Every binge I have had in OA is so much better than any I had before OA. Not leaving the rooms

means I am in recovery. Abstinence and recovery are different. If you are reading this, you are in recovery. Recovery gives me a chance to use some of the many lifesaving skills I have learned. Often these tools lessen the pain of relapse and can stop a binge.

Does abstinence take my recovery to higher levels? Absolutely, but God always meets me exactly where I am. Thankfully most of the people in the rooms do the same. God has greater things available for me, and my fellow members are saddened that I am unable to find the miracle just yet. This journey allows me to learn patience, it allows the people that walk with me to practice patience, and it allows me to thrive knowing God’s patience has no limits.

We are all in recovery. No one is doing any better than another. We are all on a level playing field as we meet with the desire to stop eating compulsively. Together we support one another as we work to tap into the well of abundance God has in store for us. If you cannot stop eating, you belong. If you have stopped eating compulsively, help us remember we belong. When pain is shared, it is less burdensome. We cannot do this alone. We each have a very important role whether abstaining or not. Yes, I am a recovering compulsive overeater still too frightened to put down the food. As long as I trudge this path I am recovering and I thank OA for not letting me do this alone.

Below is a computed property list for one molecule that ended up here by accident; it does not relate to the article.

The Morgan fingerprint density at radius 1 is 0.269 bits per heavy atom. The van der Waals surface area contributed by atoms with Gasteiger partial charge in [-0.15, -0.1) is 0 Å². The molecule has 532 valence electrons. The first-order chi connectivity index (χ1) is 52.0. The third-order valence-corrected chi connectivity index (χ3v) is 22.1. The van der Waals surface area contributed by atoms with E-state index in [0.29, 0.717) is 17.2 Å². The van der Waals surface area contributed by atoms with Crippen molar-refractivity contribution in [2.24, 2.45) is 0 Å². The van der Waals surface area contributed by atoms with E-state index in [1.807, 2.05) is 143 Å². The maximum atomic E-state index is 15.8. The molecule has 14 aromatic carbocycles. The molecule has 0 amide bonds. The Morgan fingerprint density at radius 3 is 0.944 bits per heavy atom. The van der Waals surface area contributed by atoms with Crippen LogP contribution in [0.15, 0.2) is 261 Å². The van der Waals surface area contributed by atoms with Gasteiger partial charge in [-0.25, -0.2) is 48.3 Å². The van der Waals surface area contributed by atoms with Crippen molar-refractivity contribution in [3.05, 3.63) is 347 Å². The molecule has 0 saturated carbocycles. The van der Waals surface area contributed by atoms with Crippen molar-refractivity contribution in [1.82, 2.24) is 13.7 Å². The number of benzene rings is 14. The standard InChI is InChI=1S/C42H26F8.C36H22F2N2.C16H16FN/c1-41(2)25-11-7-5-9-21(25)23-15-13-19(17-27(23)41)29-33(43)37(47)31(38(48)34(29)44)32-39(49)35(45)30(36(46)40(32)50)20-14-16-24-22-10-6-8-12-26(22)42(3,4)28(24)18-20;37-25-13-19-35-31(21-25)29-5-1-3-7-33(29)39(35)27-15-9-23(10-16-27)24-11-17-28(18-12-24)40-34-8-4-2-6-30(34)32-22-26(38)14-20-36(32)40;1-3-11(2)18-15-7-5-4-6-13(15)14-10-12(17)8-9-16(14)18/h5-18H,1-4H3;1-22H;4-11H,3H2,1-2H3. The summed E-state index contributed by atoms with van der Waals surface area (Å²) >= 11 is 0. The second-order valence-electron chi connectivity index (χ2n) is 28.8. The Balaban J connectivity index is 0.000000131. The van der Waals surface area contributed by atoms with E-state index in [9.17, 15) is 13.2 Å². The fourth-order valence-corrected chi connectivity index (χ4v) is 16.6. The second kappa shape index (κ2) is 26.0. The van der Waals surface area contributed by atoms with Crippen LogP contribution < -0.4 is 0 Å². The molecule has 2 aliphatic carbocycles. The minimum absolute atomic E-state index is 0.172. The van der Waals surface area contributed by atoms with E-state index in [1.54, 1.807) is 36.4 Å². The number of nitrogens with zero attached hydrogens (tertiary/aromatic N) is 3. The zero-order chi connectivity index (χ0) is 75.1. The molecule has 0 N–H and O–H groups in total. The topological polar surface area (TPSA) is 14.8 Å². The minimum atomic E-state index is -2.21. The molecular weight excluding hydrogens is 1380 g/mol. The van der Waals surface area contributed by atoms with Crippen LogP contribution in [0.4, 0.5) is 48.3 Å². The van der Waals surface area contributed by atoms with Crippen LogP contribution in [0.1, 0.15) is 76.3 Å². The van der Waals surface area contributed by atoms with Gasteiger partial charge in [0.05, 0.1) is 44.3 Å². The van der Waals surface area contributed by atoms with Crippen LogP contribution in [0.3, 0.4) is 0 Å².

–  Jill S.

(June, 2015)